Yet, the Inspector General of Police granted sanction for the prosecution of the appellant under Section 5(2) read with Section 5 (1) (a) only of the Act. Mr. Purshottam's submission is that, although the charge framed against the appellant, besides alleging specific instances of bribery, which would constitute an offence under Section 5(l)(a), alleged further that the appellant was possessed of pecuniary resources which were disproportionate to his known sources of income, which was an allegation under Section 5(3), the sanction granted was in respect of an offence under Section 5(2) read with Section 5(1) (a) only.

According to Mr. Purshottam, the sanction fell short of setting out an offence under Section 5(3) for which also the appellant was sought to be prosecuted. In other words, says Mr. Purshottam, the sanction being a sanction for the prosecution for an offence under Section 5(2) read with Section 5(l)(a), only, it is defective so far as the prosecution of the appellant upon a charge as framed against him is concerned, as it does not set out the allegation regarding the pecuniary resources of the appellant being disproportionate to his known sources Of income.

4. This contention of Mr. Purshottam postulates as its basis that Section 5(3) creates an independent offence,' i.e. an offence independent of an offence created under Section 5(1). In our view, however, this basis itself is non-existent and, therefore, the contention of Mr. Purshottam must fail. Section 5(1) creates an offence of criminal misconduct and speaks of various acts by the doing of which a person would commit that offence. Section 5(2) prescribes a penalty for that offence.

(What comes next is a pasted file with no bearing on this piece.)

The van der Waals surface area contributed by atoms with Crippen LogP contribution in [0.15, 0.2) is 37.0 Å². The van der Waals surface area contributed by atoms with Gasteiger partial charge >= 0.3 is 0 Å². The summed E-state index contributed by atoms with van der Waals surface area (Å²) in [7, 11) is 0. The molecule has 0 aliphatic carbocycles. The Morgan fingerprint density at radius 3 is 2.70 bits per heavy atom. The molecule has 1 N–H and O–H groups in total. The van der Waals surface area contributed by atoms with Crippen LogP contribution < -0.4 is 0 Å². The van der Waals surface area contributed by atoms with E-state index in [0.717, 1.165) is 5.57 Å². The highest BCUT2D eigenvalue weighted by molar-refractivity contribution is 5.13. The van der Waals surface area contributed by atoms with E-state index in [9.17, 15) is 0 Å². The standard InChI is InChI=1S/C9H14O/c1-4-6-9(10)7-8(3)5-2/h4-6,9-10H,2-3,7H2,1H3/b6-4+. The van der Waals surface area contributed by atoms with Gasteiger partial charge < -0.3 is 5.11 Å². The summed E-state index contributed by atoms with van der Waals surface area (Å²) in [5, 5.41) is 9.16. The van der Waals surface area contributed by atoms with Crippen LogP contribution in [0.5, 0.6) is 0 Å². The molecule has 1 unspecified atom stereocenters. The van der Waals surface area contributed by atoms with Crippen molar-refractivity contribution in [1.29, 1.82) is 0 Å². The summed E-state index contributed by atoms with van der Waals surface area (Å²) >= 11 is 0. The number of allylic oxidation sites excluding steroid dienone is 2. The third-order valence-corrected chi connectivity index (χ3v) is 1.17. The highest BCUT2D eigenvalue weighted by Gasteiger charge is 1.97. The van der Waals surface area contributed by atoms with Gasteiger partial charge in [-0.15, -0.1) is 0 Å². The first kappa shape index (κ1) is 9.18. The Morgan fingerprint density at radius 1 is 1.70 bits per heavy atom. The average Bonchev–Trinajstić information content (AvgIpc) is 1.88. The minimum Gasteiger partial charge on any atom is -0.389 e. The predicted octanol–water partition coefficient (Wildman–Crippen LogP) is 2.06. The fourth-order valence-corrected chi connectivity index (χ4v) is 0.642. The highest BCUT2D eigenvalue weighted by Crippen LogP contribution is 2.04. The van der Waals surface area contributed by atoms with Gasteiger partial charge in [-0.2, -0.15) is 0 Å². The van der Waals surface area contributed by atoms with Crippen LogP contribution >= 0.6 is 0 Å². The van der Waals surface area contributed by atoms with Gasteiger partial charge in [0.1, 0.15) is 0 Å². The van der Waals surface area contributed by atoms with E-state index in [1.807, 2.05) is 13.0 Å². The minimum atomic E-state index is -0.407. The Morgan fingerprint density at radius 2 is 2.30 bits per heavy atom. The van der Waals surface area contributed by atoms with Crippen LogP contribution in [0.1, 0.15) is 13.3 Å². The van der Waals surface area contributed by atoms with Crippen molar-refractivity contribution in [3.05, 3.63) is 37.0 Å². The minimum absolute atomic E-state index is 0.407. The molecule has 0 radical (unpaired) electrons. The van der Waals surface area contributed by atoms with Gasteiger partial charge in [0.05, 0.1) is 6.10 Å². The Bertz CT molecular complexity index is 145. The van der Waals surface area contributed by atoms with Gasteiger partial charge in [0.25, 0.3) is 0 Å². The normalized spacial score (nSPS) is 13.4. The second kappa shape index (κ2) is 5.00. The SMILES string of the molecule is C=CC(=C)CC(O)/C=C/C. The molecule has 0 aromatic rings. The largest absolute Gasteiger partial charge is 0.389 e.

Section 5(3) does not create any offence. It does not speak of any specific, individual act of a person or his attempt at any specific act, but refers to a state of his pecuniary position as contrasted with his known earnings, which might be a cumulative result of acts done by him, which would fall under Section 5(1). In enacting Sub-section (3) of Section 5, the Legislature did not intend to create an offence, separate from the one created under Sub-section (1) but intended to lay down a rule that if a person's pecuniary resources, as compared to his known or legitimate sources of income, reached a point which was disproportionate to the said income, it shall be presumed, unless the person concerned accounted satisfactorily for it, that he had acquired those pecuniary resources by the commission of an act or series of acts under Section 5(1).

Possession of pecuniary resources disproportionate to the known sources of a person's income is not one particular act of a person, but is a consequence arising out of his habitual acceptance of bribes, in other words a consequence of habitual commission of offences by him under Section 5(1). Acquisition of such a pecuniary position is not, and cannot be, a separate or distinct offence from an offence under Section 5(1). One rule of evidence for proving an offence of criminal misconduct, which is an obvious rule, is to lead evidence as to specific acts of bribery or attempts at bribery.

But, so far as the Prevention of Corruption Act is concerned, the Legislature, in addition to the above mentioned obvious rule, has also laid down a special rule of evidence for proving an offence of criminal misconduct in cases where evidence as to specific acts of acceptance of, or demand for, bribes is made scarce or rendered unavailable. This special rule of evidence is embodied in Section 5(3) of the Act.

Just as it is a rule of evidence that a person in possession of stolen goods soon after theft is either a thief or a receiver of stolen property unless the contrary is shown by him, so also the Prevention of Corruption Act has enacted a rule of evidence, In Sub-section (3) of Section 5, that a person possessed of pecuniary resources disproportionate to his known sources of income shall be presumed to be guilty of an offence of criminal misconduct unless he can give a satisfactory account of the said possession.